with a rifle getting shot at, it was pretty much straight 8-5 job, with a little excitement
thrown in from time to time. Pretty much the airforce overall, whole base was the same
way, everybody had their job to do and the same job you do in the states you do there
whereas the army would have a different job if they were in the states, there, they're out
in the boonies. Had a friend of mine show up which was really weird, he showed up one
day in the shop, he's in the army and we'd go out together on the island, and I'm working
away and I hear my name called out, looked up and there he was standing there, where'd
you come from? But he was stationed in Danang, at the army camp down the road and
he had heard I was there so he come looking for me. Hey, how could you be here? So we,
I'd catch a ride down to see him and so on if he'd snag a decent ride he'd come down
and see me. Which made it interesting knowing somebody from home, talk with, he's
******* so to speak, I mean you never expect to see people right out of the blue like that,
boom there he was.
MT At night could you hear operation rolling thunder, or anything like that?
WC Well, you could see the gun ships working out at night, they had uh what they
called freedom hill, where the marines were stationed. And we could sit out on the
balcony and see the gun ships see the tracers comin down and we'd see tracers goin
back, and we'd say okay there's somebody out there in the woods shooting at it. Uh at
night when the F-4's would take off, beautiful sight, it'd be pitch black and all your
seein' is the afterburner, looks like a rocket, taking off, and at the end of the runway
you'd see tracers goin up trying to shoot the plane down. They were that close, we'd sit
there and watch tracers go up tracers come down, ******* but I never saw a plane get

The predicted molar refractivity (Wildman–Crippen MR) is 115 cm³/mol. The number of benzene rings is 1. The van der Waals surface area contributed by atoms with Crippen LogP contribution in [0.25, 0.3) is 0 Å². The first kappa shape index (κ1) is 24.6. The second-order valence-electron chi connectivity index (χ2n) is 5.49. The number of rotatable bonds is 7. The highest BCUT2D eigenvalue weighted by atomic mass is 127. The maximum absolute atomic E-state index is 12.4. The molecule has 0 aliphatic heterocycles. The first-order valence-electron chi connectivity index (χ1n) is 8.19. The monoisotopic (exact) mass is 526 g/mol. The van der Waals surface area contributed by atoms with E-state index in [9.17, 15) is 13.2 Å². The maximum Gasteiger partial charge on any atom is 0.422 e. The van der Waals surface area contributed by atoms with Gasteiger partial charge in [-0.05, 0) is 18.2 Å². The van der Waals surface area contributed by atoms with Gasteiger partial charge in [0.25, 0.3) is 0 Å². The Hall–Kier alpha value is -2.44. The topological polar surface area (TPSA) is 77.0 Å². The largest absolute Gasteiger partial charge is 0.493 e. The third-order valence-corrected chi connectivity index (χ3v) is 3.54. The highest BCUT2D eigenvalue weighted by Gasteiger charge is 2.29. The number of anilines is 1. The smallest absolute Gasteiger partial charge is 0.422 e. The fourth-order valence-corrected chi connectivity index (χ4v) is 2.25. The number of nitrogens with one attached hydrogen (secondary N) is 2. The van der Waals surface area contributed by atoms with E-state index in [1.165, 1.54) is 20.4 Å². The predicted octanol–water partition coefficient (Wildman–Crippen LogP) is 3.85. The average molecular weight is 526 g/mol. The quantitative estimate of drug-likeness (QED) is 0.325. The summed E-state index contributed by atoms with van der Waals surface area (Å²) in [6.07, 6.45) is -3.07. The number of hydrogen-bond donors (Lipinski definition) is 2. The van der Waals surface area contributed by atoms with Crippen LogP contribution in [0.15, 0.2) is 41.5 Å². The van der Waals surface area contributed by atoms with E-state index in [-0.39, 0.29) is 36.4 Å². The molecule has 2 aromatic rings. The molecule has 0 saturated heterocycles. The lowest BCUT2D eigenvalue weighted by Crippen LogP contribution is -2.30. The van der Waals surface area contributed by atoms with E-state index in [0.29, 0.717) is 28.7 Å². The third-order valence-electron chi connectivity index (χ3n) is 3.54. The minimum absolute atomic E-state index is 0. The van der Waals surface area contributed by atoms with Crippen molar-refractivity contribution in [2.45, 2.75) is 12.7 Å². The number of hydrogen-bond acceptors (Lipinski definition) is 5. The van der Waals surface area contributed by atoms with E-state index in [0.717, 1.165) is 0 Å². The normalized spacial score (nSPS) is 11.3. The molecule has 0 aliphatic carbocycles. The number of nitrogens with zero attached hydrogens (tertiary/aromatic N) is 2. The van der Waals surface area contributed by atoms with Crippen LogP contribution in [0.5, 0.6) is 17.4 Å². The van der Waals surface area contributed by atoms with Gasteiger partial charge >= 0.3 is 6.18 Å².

hit, I never saw one go down, but it made for an interesting light show, everybody sitting
around drinking doin whatever and watching, boom, boom, boom, yeah yeah yeah, hit "m
again! but nobody really wanted to go over there at night either, they had a PX over on
the hill and you could go over there and buy stuff, hmm, those bushes sure are movin a
lot... everyone starts pushin it you know tempting fate so to speak. They had a couple of
squadrons on the base and they were operated differently, our squadron was a more
moralistic squadron if you would, where as the other squadron anything went, they had
strippers in their clubs, they had.. we used to go over there a lot, our squadron leader
did not believe in strippers, naked pictures, all the girls that worked in our club were
fully dressed, the other side of the base over at 20th TAS anything went. It was quite
educational hahahaha to say the least, it was like two different worlds, I mean their
barracks were different it was more like McHale's navy, versus the real navy, us being
the real navy and them being McHale's navy they were a lot looser over there than we
were, and we were allowed to anywhere on the base you wanted to go you go our club
there club didn't make any difference so they had a lot more people in their club than
we did in ours, but if you wanted to eat you'd go to ours cause there's nobody in there